${dateformat("dd-MM-yyyy HH:mm:ss"):Attachments[n].CreatedDate}
   ${dateformat("dd-MM-yyyy HH:mm:ss"):Attachments[n].CreatedDateTime}
   ${Attachments[n].Size}
   ${Attachments[n].HumanReadableSize}
   ${Attachments[n].MimeType}
#{end}
 
or
 
#{for <VariableName>=AttachmentsCount}
   Content and Issue Mappings. Example: ${Attachments[VariableName].Field}
#{end}

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The documents below demonstrate examples both in Word and Excel template that iterates over the issue's attachments.

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The image below demonstrates an example of an Excel template that iterates over attachments.

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or

Image RemovedImage Added Iterating_Issue_Attachments.docx

Image Added Iterating_Issue_Attachments.xlsx

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Iterating Issue Labels

Because it is not known in advance how many labels exist in an issue, you can iterate a section over all the labels of an issue. The notation is:

Attachments FieldsDescription
NameThe name of the label
Code Block
titleExpand to see the sample code
collapsetrue
#{for labels}
   ${Labels[n].Name}
#{end}
 
or
 
#{for <VariableName>=LabelsCount}
   Content and Versions Issue Mappings. Example: ${Labels[VariableName].NameField}
#{end}

The image below demonstrates an example of a Word The documents below demonstrate examples both in Word and Excel template that iterates over the issue's labels.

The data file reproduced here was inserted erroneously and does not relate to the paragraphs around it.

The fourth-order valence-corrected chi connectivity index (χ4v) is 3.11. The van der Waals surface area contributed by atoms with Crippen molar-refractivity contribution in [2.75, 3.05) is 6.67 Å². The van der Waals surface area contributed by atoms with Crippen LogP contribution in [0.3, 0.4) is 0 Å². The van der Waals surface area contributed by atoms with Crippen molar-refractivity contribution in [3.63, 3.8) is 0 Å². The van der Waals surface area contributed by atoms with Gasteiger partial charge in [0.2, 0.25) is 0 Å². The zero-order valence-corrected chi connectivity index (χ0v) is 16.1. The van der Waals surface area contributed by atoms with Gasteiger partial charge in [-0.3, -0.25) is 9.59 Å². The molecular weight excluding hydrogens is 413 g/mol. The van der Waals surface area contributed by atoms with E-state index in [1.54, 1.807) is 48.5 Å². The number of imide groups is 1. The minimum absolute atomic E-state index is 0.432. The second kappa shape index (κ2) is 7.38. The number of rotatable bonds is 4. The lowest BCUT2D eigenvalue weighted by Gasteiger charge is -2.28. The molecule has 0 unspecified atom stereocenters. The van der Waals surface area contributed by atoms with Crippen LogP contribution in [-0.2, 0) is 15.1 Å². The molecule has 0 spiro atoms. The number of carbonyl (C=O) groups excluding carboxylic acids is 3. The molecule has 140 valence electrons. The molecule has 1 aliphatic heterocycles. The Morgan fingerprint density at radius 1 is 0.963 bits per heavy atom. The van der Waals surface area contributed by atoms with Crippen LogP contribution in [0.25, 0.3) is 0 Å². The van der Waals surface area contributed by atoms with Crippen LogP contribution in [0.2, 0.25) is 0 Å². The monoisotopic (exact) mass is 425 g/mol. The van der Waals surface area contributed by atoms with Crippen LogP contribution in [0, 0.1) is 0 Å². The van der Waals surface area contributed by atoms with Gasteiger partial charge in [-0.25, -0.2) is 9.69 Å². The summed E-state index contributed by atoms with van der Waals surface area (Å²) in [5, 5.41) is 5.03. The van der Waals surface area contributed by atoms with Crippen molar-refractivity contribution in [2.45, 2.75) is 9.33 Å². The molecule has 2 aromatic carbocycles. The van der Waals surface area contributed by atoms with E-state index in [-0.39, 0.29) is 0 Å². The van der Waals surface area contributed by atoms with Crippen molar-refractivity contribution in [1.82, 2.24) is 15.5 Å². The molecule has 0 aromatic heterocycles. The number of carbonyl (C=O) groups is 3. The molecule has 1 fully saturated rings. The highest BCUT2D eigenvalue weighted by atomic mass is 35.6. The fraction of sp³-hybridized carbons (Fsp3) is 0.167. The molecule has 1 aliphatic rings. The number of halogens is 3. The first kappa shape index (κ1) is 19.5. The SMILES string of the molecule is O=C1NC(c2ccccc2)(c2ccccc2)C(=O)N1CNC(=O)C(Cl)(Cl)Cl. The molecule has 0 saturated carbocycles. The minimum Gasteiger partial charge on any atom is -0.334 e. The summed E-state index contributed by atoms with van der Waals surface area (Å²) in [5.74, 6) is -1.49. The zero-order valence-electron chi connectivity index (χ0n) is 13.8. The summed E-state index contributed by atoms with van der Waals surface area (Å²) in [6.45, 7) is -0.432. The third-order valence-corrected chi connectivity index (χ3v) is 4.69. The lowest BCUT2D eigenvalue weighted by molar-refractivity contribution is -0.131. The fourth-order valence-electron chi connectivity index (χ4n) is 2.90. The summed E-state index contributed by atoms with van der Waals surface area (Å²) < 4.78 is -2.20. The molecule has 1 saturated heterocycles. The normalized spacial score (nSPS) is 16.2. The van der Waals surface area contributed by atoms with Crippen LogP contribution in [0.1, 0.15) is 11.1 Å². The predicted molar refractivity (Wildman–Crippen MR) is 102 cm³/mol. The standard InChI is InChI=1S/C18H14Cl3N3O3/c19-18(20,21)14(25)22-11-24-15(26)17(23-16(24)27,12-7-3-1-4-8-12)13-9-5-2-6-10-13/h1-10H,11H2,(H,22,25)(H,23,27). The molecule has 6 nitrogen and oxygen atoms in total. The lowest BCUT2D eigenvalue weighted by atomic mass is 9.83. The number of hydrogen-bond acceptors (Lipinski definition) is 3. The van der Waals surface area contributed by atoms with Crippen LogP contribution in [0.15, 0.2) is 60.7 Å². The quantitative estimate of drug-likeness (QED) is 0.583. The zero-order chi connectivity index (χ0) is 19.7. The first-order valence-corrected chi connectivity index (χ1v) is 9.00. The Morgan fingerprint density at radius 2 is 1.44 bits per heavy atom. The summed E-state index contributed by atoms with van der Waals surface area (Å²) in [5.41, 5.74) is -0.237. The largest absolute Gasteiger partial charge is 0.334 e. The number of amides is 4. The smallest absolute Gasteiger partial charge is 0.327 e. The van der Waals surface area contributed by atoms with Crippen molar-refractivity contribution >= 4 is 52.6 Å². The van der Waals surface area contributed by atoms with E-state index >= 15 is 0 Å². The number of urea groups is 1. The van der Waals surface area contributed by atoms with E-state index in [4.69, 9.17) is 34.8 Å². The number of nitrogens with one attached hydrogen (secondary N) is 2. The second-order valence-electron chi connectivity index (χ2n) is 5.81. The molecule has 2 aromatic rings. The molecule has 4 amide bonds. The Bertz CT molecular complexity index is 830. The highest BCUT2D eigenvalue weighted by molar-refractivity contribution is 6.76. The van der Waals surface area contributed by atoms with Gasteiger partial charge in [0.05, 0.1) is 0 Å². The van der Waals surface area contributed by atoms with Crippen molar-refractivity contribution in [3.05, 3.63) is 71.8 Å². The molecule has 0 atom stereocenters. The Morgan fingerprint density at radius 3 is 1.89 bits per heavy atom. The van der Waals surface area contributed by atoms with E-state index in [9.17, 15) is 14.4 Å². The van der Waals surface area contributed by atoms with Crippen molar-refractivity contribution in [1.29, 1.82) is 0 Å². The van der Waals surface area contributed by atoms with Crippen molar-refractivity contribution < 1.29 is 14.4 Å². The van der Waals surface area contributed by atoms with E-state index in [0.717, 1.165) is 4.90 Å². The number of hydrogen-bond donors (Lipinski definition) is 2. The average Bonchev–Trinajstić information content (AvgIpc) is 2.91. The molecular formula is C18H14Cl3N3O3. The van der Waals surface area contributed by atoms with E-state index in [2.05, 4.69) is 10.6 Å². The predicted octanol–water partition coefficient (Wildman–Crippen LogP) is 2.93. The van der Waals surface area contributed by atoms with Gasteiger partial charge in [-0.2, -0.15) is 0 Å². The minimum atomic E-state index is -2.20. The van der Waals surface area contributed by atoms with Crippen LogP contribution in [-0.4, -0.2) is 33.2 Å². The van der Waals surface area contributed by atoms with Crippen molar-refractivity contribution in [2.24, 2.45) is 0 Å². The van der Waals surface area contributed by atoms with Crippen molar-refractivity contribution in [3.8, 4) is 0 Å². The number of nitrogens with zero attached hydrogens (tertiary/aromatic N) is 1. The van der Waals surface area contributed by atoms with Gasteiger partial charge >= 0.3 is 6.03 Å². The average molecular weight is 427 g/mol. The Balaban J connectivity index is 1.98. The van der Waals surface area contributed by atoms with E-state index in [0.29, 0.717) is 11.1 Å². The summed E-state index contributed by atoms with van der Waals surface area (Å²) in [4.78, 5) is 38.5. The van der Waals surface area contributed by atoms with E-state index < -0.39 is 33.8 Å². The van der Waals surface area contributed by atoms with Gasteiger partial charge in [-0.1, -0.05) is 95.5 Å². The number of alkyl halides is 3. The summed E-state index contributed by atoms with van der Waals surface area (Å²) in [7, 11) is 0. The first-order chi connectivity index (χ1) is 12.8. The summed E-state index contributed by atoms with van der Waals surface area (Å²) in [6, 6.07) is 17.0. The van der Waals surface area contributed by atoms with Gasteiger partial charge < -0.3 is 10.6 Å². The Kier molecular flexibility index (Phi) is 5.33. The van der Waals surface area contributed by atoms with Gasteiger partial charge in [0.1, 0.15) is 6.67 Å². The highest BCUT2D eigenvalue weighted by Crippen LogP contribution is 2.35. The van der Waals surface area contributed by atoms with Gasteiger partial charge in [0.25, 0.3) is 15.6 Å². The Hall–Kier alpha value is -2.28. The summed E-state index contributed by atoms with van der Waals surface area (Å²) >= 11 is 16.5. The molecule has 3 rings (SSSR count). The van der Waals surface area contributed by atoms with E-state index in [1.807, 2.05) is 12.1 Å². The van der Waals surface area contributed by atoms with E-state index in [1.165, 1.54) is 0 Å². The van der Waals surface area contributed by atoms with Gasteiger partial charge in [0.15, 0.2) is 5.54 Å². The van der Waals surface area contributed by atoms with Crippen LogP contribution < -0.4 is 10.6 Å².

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or

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The image below demonstrates an example of an Excel template that iterates over labels.

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or

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Image Added Iterating_Issue_Labels.docx

Image Added Iterating_Issue_Labels.xlsx

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Iterating Fix Versions of an Issue

You can iterate over all project fix versions to which the issue belong to. The notation is:

The Date project
Attachments Versions FieldsDescription
NameThe version name of the project version
DescriptionThe version description of the project version
Start dateThe Start Date Starting date of the project version
Release dateRelease date of the version

...

ArchivedBoolean that indicates if the version is archived or not
ReleasedBoolean that indicates if the version is released or not
Code Block